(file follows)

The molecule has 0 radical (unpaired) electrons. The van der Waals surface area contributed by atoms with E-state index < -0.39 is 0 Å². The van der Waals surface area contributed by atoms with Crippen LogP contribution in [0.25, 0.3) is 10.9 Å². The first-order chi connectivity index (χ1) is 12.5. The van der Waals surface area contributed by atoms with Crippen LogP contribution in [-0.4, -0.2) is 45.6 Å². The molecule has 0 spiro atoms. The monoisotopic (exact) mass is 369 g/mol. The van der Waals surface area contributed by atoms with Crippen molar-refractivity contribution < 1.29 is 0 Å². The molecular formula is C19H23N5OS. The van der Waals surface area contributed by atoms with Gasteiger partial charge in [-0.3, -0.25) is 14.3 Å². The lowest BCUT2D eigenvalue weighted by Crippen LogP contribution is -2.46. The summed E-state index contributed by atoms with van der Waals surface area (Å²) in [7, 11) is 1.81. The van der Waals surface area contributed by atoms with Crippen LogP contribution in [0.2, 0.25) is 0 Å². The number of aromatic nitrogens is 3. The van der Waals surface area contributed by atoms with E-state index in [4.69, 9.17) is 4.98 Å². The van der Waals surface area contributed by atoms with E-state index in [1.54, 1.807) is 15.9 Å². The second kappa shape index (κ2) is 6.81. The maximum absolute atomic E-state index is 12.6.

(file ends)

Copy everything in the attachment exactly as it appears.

The molecule has 0 radical (unpaired) electrons. The van der Waals surface area contributed by atoms with E-state index < -0.39 is 0 Å². The van der Waals surface area contributed by atoms with Crippen LogP contribution in [0.25, 0.3) is 10.9 Å². The first-order chi connectivity index (χ1) is 12.5. The van der Waals surface area contributed by atoms with Crippen LogP contribution in [-0.4, -0.2) is 45.6 Å². The molecule has 0 spiro atoms. The monoisotopic (exact) mass is 369 g/mol. The van der Waals surface area contributed by atoms with Crippen molar-refractivity contribution < 1.29 is 0 Å². The molecular formula is C19H23N5OS. The van der Waals surface area contributed by atoms with Gasteiger partial charge in [-0.3, -0.25) is 14.3 Å². The lowest BCUT2D eigenvalue weighted by Crippen LogP contribution is -2.46. The summed E-state index contributed by atoms with van der Waals surface area (Å²) in [7, 11) is 1.81. The van der Waals surface area contributed by atoms with Crippen LogP contribution in [0.2, 0.25) is 0 Å². The number of aromatic nitrogens is 3. The van der Waals surface area contributed by atoms with E-state index in [4.69, 9.17) is 4.98 Å². The van der Waals surface area contributed by atoms with E-state index in [1.54, 1.807) is 15.9 Å². The second kappa shape index (κ2) is 6.81. The maximum absolute atomic E-state index is 12.6.